Chad Cardillo, Meriden city councilor at large

Honesty and integrity

Editor:

I don’t blame people for being skeptical of government and politicians. Yvette Cortez is the antidote to that skepticism. Councilwoman Cortez is known for her honesty and integrity, bringing honor to public office. We had seen too little of that on the national scene.

She also understands that government has an essential role in meeting the needs of children, seniors, struggling families, and others who are vulnerable. Some candidates rail against government, but never tell us who they will exclude and harm with their promised harsh reductions. Yvette Cortez has both the head and heart we need on City Council.

Theresa Green, Meriden 

Tarnished

Editor:

Dickenson says “Shine On”? Wallingford’s “shine” is tarnished.

Visitors entering from the Merritt Parkway to dine at one of our great restaurants will see:

■trash swirling around the Q Trail entrance,■buckled bricks and neglected weeds on Hall Avenue’s one-year-old project,■ a purposeless expanse of uneven asphalt behind the neglected historic train station,■an unshaded green leading to a gazebo in need of repair and paint,■numerous vacant, ever-changing, or struggling storefronts,■a hodgepodge of inadequate parking.

Vote for Riley O’Connell and the Democratic Town Council candidates for a BETTER Wallingford.

Whitney Mooney, Wallingford

Time to move on

Editor:

It's time for a change in leadership in Wallingford. The current mayor has become complacent and is no longer responsive to the needs of the town.  The current mayor became mayor with less experience than his current opponent and runs the town like it is still 1984.  It is time to move on with fresh ideas and someone who will listen to the people. I encourage everyone to vote for Riley O'Connell for mayor of Wallingford on November 2nd.

Pat Nastri, Wallingford

A vision

Editor:

From my high school years through most of my adulthood, I have spent over half my life in Wallingford.

It’s clear that, between Community Pool, the animal shelter, a surplus of parking lots, and any number of other issues, Bill Dickinson’s usefulness as mayor has long since passed. Riley O’Connell has a vision for bringing Wallingford into the 21st century, and building for our future. He has my wholehearted support and vote.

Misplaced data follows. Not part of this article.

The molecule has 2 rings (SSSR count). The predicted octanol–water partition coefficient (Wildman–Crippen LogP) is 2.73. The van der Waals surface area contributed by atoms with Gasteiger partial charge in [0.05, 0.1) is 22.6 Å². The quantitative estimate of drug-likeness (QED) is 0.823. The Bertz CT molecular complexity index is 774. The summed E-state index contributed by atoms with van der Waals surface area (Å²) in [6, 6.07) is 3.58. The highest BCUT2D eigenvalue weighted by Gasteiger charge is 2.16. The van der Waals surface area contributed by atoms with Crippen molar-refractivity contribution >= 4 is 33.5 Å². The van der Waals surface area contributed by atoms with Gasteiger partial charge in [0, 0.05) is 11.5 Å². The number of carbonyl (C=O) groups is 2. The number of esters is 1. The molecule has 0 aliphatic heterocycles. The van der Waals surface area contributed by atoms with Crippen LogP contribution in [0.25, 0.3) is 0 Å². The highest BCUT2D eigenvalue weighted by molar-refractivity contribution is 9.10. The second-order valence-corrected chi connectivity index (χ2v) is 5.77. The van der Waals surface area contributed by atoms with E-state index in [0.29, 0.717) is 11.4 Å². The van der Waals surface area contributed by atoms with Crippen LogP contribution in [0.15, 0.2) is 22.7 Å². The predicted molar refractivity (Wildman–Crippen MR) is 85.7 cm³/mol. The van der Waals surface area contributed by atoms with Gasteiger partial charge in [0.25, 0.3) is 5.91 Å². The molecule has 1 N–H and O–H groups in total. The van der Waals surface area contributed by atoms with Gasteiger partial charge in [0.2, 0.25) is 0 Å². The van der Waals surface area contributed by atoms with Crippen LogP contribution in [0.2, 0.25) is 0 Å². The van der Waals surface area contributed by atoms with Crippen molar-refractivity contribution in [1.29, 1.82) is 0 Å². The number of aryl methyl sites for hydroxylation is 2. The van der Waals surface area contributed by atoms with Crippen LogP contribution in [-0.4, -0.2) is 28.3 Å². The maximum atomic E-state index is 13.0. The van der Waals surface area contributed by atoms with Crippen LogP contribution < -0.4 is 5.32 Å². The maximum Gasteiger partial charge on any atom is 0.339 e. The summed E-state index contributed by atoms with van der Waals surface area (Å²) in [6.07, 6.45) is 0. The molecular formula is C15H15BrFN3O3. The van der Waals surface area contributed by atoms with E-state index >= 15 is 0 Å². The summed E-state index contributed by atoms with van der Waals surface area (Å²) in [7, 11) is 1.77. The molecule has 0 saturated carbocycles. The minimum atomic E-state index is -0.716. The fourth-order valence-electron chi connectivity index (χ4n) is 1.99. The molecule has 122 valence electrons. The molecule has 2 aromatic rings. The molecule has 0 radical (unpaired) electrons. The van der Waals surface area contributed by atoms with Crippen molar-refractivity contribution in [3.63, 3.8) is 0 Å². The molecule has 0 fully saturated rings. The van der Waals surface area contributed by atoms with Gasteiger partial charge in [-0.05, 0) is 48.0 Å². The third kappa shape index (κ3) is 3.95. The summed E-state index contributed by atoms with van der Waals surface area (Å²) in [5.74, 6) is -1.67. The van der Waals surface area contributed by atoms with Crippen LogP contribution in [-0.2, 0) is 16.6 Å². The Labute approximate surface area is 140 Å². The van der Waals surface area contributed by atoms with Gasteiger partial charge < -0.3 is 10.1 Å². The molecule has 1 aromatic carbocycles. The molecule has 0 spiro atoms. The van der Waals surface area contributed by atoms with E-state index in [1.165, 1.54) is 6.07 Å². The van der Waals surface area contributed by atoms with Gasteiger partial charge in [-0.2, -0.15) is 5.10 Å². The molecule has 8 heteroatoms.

Adam Abbate, Wallingford

Vote Cortez

Editor:

Over the past year, Meriden’s City Council Area 1 has been represented by Yvette Cortez. It’s been a pleasure to watch Yvette grow into the role, as she balances a sharp eye for policies promoting justice and fairness with a unique ability to build consensus. 

In her short time on council, Yvette has taken responsibility to chair the committee distributing over $36 million in federal funds in Meriden.  With the November election only days away, voters in Area 1 have an opportunity to return proven, energetic leadership to City Hall.  Please join me in supporting Yvette!

Rob Baril, Meriden

Support Cardillo

Editor:

I am writing in support of fellow teacher, Chad Cardillo, for City Council.  When Councilman Cardillo says he will continue to support initiatives with a focus on education, equity, and diversity, they aren’t just words — it’s supported by a record that shows his commitment to this community. 

As an educator, Councilman Cardillo knows how to listen to differing perspectives, bring consensus among diverse views, and use that to move forward. This effective collaboration and communication has been key to his success on the City Council. He has earned my support this November. 

Sarah Taylor, Meriden

Change needed

Editor: